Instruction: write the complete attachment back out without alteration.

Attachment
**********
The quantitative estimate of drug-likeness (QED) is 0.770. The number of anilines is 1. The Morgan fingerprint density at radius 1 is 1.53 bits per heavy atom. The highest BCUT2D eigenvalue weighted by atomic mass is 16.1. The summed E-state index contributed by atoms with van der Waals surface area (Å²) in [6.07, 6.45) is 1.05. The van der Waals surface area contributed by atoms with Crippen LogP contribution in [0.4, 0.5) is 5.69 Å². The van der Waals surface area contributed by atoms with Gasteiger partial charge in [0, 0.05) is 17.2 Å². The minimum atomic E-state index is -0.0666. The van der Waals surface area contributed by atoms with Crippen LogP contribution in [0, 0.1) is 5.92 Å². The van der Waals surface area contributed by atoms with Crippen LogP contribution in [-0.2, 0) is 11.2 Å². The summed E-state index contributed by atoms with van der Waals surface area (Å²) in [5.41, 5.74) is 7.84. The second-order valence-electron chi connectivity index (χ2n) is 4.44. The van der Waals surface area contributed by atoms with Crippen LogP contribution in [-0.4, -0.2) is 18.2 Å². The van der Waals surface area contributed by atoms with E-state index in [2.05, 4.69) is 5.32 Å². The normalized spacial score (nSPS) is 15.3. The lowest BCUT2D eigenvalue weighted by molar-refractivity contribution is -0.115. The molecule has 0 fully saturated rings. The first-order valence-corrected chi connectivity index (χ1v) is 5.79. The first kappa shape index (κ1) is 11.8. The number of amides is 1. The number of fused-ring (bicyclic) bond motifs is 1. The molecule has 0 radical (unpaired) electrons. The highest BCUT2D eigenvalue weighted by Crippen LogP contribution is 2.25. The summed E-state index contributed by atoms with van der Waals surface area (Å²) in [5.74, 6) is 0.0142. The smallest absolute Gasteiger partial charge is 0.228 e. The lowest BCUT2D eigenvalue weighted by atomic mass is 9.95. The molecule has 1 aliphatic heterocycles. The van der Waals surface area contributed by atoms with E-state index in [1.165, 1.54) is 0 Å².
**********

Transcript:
The quantitative estimate of drug-likeness (QED) is 0.770. The number of anilines is 1. The Morgan fingerprint density at radius 1 is 1.53 bits per heavy atom. The highest BCUT2D eigenvalue weighted by atomic mass is 16.1. The summed E-state index contributed by atoms with van der Waals surface area (Å²) in [6.07, 6.45) is 1.05. The van der Waals surface area contributed by atoms with Crippen LogP contribution in [0.4, 0.5) is 5.69 Å². The van der Waals surface area contributed by atoms with Gasteiger partial charge in [0, 0.05) is 17.2 Å². The minimum atomic E-state index is -0.0666. The van der Waals surface area contributed by atoms with Crippen LogP contribution in [0, 0.1) is 5.92 Å². The van der Waals surface area contributed by atoms with Crippen LogP contribution in [-0.2, 0) is 11.2 Å². The summed E-state index contributed by atoms with van der Waals surface area (Å²) in [5.41, 5.74) is 7.84. The second-order valence-electron chi connectivity index (χ2n) is 4.44. The van der Waals surface area contributed by atoms with Crippen LogP contribution in [-0.4, -0.2) is 18.2 Å². The van der Waals surface area contributed by atoms with E-state index in [2.05, 4.69) is 5.32 Å². The normalized spacial score (nSPS) is 15.3. The lowest BCUT2D eigenvalue weighted by molar-refractivity contribution is -0.115. The molecule has 0 fully saturated rings. The first-order valence-corrected chi connectivity index (χ1v) is 5.79. The first kappa shape index (κ1) is 11.8. The number of amides is 1. The number of fused-ring (bicyclic) bond motifs is 1. The molecule has 0 radical (unpaired) electrons. The highest BCUT2D eigenvalue weighted by Crippen LogP contribution is 2.25. The summed E-state index contributed by atoms with van der Waals surface area (Å²) in [5.74, 6) is 0.0142. The smallest absolute Gasteiger partial charge is 0.228 e. The lowest BCUT2D eigenvalue weighted by atomic mass is 9.95. The molecule has 1 aliphatic heterocycles. The van der Waals surface area contributed by atoms with E-state index in [1.165, 1.54) is 0 Å².